As the challenges asserted in S.S.'s brief relate solely to the May 17, 2010 order, this opinion will focus on the fact-finding hearing. DYFS entered into evidence its investigation and caseworker summaries from 2007 and 2009, and J.A.'s judgment of conviction. Garcia testified about the November 2009 referral that alleged S.S. was homeless and there was possible drug use. Garcia reported S.S.'s positive marijuana screen on December 11, 2009. Garcia testified at length as to the December 14 referral that resulted in the emergency removal of the children. She observed that James had a peeling and scabby ear that appeared to be infected and Yasmin had a rash with several circles on her stomach that appeared to be ringworm. Garcia also was concerned that the children appeared to be hungry and they said they had not eaten during the day.

Garcia attempted to locate S.S. by leaving a message at P.B.'s but did not receive a response. Uncle and Cousin had no information as to how to locate or contact S.S., and informed Garcia they only heard from S.S. when she called them. Garcia testified that the only information the children had regarding their mother was the twins' report that "their mother left [the two of them] with their Aunt C.J. . . . and they did not know where she was." Garcia explained she was never able to get in contact with C.J. to verify that she was taking care of the children or that there was a plan in place because no one could give her C.J.'s telephone number or address. Garcia explained that she removed the children because S.S. could not be located and the children did not know when she was coming back.

On cross-examination Garcia reported that during the evening of December 14, S.S. telephoned her and explained she was in New York, claiming she was in contact with her family, and her family knew where she was. According to Garcia, S.S. said she asked C.J. to watch the children on December 11 while she took a trip to New York. Garcia also admitted her understanding that P.B. was in contact with S.S. during the subject weekend based on her contact sheet notation of P.B.'s statement that S.S. called her on December 13 to explain she could not return to New Jersey because of bad weather. Garcia stated that P.B. would not give her a contact number for S.S.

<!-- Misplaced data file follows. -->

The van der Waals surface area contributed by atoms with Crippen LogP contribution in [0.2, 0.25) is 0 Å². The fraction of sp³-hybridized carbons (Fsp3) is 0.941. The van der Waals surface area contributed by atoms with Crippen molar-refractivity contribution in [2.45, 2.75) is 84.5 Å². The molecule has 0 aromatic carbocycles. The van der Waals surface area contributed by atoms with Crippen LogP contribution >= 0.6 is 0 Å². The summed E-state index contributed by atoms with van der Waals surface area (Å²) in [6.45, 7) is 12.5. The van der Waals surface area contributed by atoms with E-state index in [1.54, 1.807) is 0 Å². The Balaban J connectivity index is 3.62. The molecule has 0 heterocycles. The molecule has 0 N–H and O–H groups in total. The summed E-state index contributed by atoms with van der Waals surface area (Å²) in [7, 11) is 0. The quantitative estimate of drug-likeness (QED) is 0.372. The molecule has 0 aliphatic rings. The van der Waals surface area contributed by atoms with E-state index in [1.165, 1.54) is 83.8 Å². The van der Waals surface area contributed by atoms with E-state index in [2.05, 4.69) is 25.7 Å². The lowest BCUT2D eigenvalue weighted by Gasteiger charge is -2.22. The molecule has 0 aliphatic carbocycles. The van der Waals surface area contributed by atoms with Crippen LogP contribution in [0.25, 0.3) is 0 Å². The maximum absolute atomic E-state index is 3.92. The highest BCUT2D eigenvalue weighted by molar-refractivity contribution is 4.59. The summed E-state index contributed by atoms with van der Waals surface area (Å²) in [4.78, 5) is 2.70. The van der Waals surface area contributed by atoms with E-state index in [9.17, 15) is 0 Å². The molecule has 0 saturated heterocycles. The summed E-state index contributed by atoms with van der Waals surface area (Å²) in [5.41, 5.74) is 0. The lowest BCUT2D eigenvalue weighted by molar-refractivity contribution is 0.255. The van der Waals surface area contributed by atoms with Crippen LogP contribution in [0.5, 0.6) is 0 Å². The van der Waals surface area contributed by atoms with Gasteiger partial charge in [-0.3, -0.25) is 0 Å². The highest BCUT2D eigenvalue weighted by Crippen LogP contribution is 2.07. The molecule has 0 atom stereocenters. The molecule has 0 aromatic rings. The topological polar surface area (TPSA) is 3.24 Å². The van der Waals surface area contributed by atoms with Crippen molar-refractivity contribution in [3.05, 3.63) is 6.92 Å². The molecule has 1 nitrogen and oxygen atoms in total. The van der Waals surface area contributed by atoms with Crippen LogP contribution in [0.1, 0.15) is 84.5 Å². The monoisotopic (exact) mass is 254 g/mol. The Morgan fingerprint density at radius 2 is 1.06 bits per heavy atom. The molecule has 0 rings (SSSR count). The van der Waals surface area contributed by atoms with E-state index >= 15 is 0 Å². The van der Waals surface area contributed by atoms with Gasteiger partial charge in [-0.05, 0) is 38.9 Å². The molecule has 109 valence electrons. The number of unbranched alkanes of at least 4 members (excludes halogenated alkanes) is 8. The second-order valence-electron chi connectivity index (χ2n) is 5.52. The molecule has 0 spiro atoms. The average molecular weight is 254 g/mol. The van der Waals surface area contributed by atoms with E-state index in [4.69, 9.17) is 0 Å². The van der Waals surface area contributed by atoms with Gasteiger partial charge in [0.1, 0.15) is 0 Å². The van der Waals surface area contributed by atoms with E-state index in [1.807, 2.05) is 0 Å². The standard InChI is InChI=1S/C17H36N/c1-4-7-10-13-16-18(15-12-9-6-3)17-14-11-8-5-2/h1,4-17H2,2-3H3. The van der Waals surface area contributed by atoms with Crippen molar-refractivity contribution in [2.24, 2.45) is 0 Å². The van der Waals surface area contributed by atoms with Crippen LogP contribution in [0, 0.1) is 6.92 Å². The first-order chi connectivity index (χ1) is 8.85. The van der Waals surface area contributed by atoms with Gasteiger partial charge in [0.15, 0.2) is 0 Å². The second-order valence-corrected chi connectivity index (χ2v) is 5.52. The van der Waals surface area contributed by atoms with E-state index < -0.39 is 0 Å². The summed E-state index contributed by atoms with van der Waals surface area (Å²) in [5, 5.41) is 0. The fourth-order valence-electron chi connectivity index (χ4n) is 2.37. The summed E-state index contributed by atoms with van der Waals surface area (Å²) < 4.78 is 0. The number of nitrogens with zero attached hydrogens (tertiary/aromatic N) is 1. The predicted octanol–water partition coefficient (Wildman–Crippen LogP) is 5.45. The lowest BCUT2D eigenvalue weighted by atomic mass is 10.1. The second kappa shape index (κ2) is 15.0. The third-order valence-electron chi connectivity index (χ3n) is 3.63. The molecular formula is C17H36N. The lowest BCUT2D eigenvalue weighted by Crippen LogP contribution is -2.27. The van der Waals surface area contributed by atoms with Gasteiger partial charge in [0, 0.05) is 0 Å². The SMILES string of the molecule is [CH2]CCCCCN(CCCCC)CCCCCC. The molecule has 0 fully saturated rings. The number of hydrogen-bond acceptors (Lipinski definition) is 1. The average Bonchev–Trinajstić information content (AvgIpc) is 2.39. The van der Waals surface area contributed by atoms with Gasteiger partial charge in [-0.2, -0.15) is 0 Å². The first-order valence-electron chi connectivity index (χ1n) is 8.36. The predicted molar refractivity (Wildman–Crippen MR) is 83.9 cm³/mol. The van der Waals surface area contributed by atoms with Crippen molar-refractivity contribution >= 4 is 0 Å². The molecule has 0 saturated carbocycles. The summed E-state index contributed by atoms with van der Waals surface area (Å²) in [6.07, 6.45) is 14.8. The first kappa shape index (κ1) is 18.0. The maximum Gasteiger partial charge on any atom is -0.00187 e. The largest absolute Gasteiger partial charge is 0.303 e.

Garcia also discussed the other allegations against S.S. where she was substantiated for neglect - in 2007 for failing to protect Yasmin from physical abuse by J.A., and in January 2009 for allowing J.A. to come into contact with the children in the home. Garcia acknowledged that a November 2009 referral was deemed unfounded. Furthermore, although S.S. admitted she would test positive for marijuana on December 11, 2009, Garcia conceded that as of that date, DYFS "had no concerns with regard to [the three] children." In fact, although DYFS had received the positive drug screen, Garcia reported the record reflected the only reason DYFS substantiated S.S. for abuse and neglect on December 14 was for abandonment.

Over S.S.'s objection, the court permitted DYFS to orally amend its complaint to conform to the proofs under N.J.S.A. 9:6-8.50(b), to include S.S.'s positive drug screen on December 16, 2009, as part of the reason the children remained in DYFS custody. S.S.'s attorney declined additional time to respond to the amendment. In response to questioning by the court, Garcia testified that she believed S.S. had been staying with P.B. for a few weeks at the time of removal of the children and the children were sleeping on a pull-out bed.